Erini Kypreou, later Erini Varanga Kanelopoulos, was born on Milos Island in the Cyclades, located between mainland Greece and Crete. Her father was the island physician. At a young age, she married a merchant sea captain and moved to Alexandria, Egypt. She had a daughter Anna. In 1909, when Erini was seven months pregnant with her second daughter Pipina, her husband, 33, died of a heart attack in Constantinople, Turkey. Erini returned to Greece and Pipina was born there. On the advice of her two elder brothers, Erini put Pipina in the care of her married sister Marika Mavraki and placed Anna with nuns on the island of Siros. She then joined her brothers Anthony and Mimikos in Vienna, Austria. Anthony was completing his engineering studies and Mimikos was beginning medical training. Erini enrolled in school to become a midwife. Upon completion of her training, she returned to Athens and joined a gynecology and obstetrics practice where she worked with Dr. Stamoulis. When Anna was five, Erini and her two daughters moved in with her sister in Piraeus. Mimikos eventually replaced his father as the island physician on Milos. Anthony relocated to Lavrion and was chief engineer in the metallurgical mines.
Erini later moved back to Athens and became a well-known midwife. Among the babies she delivered were two sons born to Rebecca and Simos Kamhi. The family was Jewish and Simos had a textile importing business. The two families became friends, and Anna's two daughters often played with the Samhi's two boys. In September 1939, World War II began when Germany invaded Poland. In 1940, Greece went to war with Italy. Germany supported their ally Italy, and Greece was occupied by German troops. Jewish families became the targets of German persecution and they began deportations to Auschwitz concentration camp. Erini advised the Kamhi family to go into hiding to avoid being captured. She took them into her home, where her youngest daughter also lived, and hid them in the storage area of the house. The Germans seized the Kamhi home. Anna and Pipina joined the resistance movement, serving with Lella Karagiani. Working together, they smuggled the Kamhi family onto a British vessel, possibly a submarine, bound for Egypt from Anavissos, a coastal suburb of Athens. They managed to get to Palestine, where they stayed until the end of World War II.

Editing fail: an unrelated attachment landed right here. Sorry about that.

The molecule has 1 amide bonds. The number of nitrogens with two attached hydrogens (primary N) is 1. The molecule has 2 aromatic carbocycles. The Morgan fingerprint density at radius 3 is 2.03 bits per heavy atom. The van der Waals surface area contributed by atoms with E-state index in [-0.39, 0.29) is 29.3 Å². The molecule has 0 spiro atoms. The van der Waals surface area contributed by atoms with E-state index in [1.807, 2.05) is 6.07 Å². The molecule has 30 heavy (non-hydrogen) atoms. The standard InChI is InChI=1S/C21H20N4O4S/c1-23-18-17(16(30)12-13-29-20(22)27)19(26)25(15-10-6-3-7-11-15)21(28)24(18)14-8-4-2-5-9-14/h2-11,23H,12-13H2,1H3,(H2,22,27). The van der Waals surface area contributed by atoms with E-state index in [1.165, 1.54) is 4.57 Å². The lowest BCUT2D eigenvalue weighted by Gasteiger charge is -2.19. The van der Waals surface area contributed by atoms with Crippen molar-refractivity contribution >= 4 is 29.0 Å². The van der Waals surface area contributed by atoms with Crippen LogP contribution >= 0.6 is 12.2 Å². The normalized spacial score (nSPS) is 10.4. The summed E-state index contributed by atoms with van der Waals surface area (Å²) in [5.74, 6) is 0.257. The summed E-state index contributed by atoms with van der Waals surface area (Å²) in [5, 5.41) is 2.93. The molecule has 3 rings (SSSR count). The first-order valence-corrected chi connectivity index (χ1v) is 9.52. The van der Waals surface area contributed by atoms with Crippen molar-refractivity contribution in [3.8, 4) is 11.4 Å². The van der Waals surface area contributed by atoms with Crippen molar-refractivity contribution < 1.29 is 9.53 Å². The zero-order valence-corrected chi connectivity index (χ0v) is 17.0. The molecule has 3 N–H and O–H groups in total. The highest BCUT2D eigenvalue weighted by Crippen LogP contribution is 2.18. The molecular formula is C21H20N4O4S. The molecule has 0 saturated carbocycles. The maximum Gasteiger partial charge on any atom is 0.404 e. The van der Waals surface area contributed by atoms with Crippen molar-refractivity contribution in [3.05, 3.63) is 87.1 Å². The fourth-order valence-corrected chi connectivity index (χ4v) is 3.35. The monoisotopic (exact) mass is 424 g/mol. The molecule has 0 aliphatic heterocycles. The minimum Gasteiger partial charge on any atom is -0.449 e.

Before leaving, Rebecca Kamhi pleaded with Erini to rescue her sister, Tilda, her family, and their elderly mother from their home in Thessaloniki, in northern Greece. Erini went to Thessaloniki via fishing boat to find the family and arrange for their safe transport to her home in Athens. She hid the family there, until she learned that the Germans had begun to observe her activities. To ensure their safety, she split the family up: one child and the grandmother were placed with a friend; Tilda was moved to Anna’s home; and Tilda’s husband and son were taken to Peloponisos, a village in southern Greece. Soon after, Erini was questioned by German soldiers. When she refused to answer her interrogators, she was severely beaten. The Germans raided the home of Anna’s former husband, where her young daughters Katie and Irene lived. But they could not tell the German where Anna was, as they had seen her only twice in two years. Erini also smuggled Jewish children on donkeys up through Thessaloniki. The children would pose as hers when they went through German checkpoints. Tilda, her mother, and grandmother were reunited before the war’s end. There was a family crisis when Tilda’s husband and son returned, as Tilda had fallen in love with a married Greek man. Rebecca was able to help the family reconcile and they then moved to Thessaloniki.
The war ended with Germany’s surrender on May 7, 1945. Simos and his family reuturned to Greece. The Kamhis' sold their home on Agathepoleos Street and moved to Psychiko, where Simos reopened his business, now with his two sons. They maintained their friendship with Erini and her daughters. Erini died in 1974.